Widow may appeal ruling on insurance

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The widow of a Philadelphia Flyers hockey player who died in a boating accident can move forward with her appeal of a Philadelphia judge's ruling that she cannot sue her late husband's insurers for accidental-death proceeds.

Philadelphia Court of Common Pleas Judge Albert J. Snite Jr., who dismissed Polina Tertyshnaya and her minor son's case against her late husband Dmitri Tertyshny's insurers, clearing the way for an appeal, issued an order Jan. 16 adopting his earlier opinion. Judge Snite has ruled that Ms. Tertyshnaya's claims were time-barred.

The defendants in the case include Standard Security Life Insurance Co. of New York, HCC Specialty Underwriters Inc. and American Specialty Underwriters Inc.

In his opinion, Judge Snite wrote that Ms. Tertyshnaya's allegations that the defendants' alleged failure to pay accidental death and dismemberment benefits constituted fraudulent concealment were unfounded.

"None of these unsupported allegations are sufficient to show that the statute of limitation on [Ms. Tertyshnaya's] claims should have been tolled under the concealment doctrine," Judge Snite said.

Tertyshny died July 23, 1999, in a freak boating accident while attending Flyers summer training camp in Canada, after falling overboard and being sliced by a boat propeller.

According to Judge Snite, Ms. Tertyshnaya claimed to have purchased a disability, accidental death and dismemberment policy from the insurers in March 1999, and at no time since has Ms. Tertyshnaya received benefits.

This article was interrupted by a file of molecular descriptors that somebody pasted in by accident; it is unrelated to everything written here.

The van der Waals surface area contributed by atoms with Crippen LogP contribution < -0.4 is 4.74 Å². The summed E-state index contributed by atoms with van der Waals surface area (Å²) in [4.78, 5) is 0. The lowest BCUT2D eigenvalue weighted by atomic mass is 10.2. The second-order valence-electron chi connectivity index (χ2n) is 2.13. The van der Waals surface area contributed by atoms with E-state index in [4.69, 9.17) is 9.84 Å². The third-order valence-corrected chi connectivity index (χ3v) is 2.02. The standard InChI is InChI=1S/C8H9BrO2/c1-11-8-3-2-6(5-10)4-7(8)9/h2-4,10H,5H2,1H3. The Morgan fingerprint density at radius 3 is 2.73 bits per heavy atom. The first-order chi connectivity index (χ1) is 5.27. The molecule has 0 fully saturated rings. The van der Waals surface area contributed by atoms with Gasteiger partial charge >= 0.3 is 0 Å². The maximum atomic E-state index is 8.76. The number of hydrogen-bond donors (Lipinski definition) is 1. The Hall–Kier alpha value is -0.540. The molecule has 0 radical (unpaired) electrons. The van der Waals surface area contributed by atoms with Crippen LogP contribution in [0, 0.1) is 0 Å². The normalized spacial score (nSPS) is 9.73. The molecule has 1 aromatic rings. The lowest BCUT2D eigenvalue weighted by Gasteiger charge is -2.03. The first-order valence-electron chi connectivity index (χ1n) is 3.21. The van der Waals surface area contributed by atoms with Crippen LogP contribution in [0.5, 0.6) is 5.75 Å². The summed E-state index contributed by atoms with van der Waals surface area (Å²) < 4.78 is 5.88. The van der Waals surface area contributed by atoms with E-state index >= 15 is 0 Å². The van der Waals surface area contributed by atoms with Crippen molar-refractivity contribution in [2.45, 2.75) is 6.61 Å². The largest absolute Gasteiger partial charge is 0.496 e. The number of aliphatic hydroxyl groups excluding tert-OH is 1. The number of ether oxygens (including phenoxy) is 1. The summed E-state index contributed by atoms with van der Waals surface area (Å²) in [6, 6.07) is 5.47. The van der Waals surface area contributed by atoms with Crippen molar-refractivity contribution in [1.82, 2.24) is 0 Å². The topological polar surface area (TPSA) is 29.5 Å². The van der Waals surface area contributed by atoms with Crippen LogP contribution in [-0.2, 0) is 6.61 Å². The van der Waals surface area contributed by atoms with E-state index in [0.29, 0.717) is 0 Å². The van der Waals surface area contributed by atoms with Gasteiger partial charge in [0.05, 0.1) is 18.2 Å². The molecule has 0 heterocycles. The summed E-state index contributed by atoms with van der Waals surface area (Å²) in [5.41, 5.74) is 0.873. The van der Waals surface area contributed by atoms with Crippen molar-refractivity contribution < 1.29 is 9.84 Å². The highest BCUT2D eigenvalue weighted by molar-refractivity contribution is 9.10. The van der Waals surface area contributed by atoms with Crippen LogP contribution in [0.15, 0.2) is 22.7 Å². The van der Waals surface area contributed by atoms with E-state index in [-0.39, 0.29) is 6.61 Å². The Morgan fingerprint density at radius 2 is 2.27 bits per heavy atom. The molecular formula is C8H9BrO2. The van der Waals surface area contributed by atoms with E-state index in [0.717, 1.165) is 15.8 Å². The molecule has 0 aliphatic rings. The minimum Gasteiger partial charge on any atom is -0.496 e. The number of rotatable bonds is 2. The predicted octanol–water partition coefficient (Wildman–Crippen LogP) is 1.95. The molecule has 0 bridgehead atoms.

Upon learning of Tertyshny's death, the insurers took steps to cancel his disability policy. Judge Snite said that the defendants wrote to Tertyshny's agent, Jay Grossman, with a copy of the total disability policy and a refund for the premium for permanent total disability benefits.

According to Judge Snite, Ms. Tertyshnaya was aware of her right to recovery at the time of her husband's death. "Furthermore," Judge Snite said, Ms. Tertyshnaya "was on notice that no death benefits were included in the policy and that no death benefits were to be issued by [the] insurance defendants."

Ms. Tertyshnaya alleged that the defendants "stonewalled" her requests for a copy of the policy.

Judge Snite added that while the court was sympathetic to Ms. Tertyshnaya's language barrier, "the court cannot allow this as a sufficient excuse."

P.J. D'Annunzio: pdannunzio@alm.com or 1-215-557-2315. Read more stories like this at www.legalintelligencer.com.

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